The International Monetary Fund has openly criticised the UK government over its plan for tax cuts, warning that the measures are likely to fuel the cost-of-living crisis.
In an unusually outspoken statement, the IMF said the proposal would be likely to increase inequality and add to pressures pushing up prices.
Markets have already raised alarm over the plans, sending the pound plunging.
The government says the measures will kickstart economic growth.
Chancellor Kwasi Kwarteng unveiled the country's biggest tax package in 50 years on Friday. The £45bn cut will be funded by government borrowing.
The IMF works to stabilise the global economy, and one of its roles is to act as an early economic warning system.
It said it understood the package aimed to boost growth via tax cuts, but it warned that the measures could speed up the pace of price rises, which the UK's central bank is trying to bring down.
"Furthermore, the nature of the UK measures will likely increase inequality," it said.
The IMF said that the government publishing a fiscal plan on 23 November gave it an opportunity to "re-evaluate" tax measures, "especially those that benefit high income earners".
The UK government proposals would scrap the top rate of income tax, and end a cap on bankers' bonuses, among other measures.
The announcement on Friday sparked days of financial turmoil, as investors dumped the pound and UK debt. On Monday the pound fell to record lows against the dollar.
Some of the country's biggest lenders suspended mortgage deals amid the uncertainty.
The Treasury said: "We are focused on growing the economy to raise living standards for everyone."
It added that Mr Kwarteng was due to publish his medium-term plan for the economy on 23 November, which would include ensuring that UK debt falls as a share of economic output in the medium term.
BBC economics editor Faisal Islam says the IMF's "stinging rebuke... reflected similar concerns from the world's major finance ministries that a crisis brewing in the UK could spill over into a global slowdown".
On Tuesday, the Bank of England signalled that it was prepared to ramp up interest rates in response to the slump in the value of the pound.
Its chief economist Huw Pill said the Bank "cannot be indifferent" to the developments of the past days.
He said the Bank would have to deliver a "significant monetary policy response" to protect sterling.
Speaking to BBC Two's Newsnight, former US Treasury Secretary Larry Summers described the situation facing the UK as "very ominous".
"I can't in all honesty remember a time when a set of policy announcements from a G7 country elicited so negative a response both from markets and from economic experts," he said.
"When a country sees its interest rates rise by [as much as they have] in two days at the same time that its currency is falling in a major way, that is a sign that there has been a major loss of market credibility and market confidence.
"The kind of warning that Britain received from the IMF today is a kind of warning that comes much more frequently to emerging markets with new governments than to a country like Britain."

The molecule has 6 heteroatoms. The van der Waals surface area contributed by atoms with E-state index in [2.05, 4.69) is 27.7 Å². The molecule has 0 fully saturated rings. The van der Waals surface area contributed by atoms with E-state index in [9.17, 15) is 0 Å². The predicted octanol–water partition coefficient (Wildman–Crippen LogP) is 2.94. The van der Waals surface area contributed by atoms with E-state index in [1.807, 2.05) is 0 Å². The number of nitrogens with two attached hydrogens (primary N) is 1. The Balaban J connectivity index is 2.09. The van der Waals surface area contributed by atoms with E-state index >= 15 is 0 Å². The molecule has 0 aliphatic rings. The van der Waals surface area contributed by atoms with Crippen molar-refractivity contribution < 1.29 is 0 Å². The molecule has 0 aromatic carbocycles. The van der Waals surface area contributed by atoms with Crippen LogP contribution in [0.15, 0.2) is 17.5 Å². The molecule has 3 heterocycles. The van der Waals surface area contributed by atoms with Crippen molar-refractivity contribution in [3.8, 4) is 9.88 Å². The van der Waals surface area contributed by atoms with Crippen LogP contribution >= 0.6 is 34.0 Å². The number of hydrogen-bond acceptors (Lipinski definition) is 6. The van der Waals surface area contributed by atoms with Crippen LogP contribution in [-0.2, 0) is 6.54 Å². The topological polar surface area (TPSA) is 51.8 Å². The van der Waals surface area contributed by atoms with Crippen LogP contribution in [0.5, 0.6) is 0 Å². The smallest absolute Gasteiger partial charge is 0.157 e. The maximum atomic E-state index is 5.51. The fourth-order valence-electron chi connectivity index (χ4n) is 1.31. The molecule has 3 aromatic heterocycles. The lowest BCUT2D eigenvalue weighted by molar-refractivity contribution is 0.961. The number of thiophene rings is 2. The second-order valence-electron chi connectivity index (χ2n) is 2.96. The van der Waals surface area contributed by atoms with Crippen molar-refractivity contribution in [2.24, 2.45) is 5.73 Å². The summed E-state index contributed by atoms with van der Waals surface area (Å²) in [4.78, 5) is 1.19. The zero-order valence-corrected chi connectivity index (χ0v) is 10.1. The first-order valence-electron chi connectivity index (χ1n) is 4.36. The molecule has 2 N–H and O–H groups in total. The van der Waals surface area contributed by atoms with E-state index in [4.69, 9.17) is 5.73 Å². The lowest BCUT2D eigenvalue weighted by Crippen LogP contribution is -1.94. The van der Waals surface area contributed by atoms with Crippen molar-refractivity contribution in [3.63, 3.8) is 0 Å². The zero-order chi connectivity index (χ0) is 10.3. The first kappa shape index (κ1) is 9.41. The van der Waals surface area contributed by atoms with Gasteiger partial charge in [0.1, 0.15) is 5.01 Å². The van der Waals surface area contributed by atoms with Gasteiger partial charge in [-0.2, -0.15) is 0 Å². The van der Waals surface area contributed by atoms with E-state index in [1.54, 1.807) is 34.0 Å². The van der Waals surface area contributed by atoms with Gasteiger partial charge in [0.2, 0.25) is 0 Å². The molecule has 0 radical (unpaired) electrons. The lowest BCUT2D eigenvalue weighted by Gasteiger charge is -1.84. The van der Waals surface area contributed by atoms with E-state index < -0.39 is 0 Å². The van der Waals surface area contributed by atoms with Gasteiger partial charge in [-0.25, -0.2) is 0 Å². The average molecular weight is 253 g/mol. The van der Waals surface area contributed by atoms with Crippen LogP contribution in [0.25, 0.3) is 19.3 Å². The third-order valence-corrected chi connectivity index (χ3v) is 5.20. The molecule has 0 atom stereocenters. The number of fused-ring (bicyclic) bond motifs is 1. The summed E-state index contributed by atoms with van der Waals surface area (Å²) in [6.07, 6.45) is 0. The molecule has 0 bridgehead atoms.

Moody's credit rating agency said on Wednesday that the UK's plan for "large unfunded tax cuts" was "credit negative".
It said it thought the UK policy would lead to higher, persistent deficits "amid rising borrowing costs, a weaker growth outlook and acute public spending pressure stemming from the pandemic and a decade of austerity".
It warned that "a sustained confidence shock arising from market concerns over the credibility of the government's fiscal strategy" could weaken the UK's ability to afford its debt.
This is an exceptionally blunt warning from the IMF, indicating that Kwasi Kwarteng's £45bn mini-Budget spree may not only have been ill-judged and risks sharper rate rises - but could also increase income inequality.
How likely is the latter?
The Truss government's growth plan centres on tax cuts for the better off, in the hope it will benefit wider society by boosting investment, innovation and job creation.
But a 2020 study by academics at the London School of Economics examined the impact of such policies in wealthy countries over five decades - and found they failed to significantly boost growth or jobs. They were more likely, the study claimed, to widen the gap between rich and poor.
At the very start of the Conservative leadership campaign, a top IMF official told me large-scale universal tax cuts in the UK would be a "mistake" .
Instead, as the energy price crisis has intensified, it's been calling for measures that are targeted towards the least well-off. And it's openly urging the government to focus on that when the Chancellor reveals the next instalment of his plans in November.
There's little indication so far those calls will be heeded.
Labour's shadow chancellor Rachel Reeves said the government must "urgently lay out how it will fix the problems it created through its reckless decisions to waste money in an untargeted cut in the top rate of tax".
"Waiting until November [when the fiscal plan is published] is not an option," she said. Instead, "the government must urgently review the plans made in their fiscal statement last week".
She added: "This statement from the IMF should set alarm bells ringing in government and make it clear that they need to act now."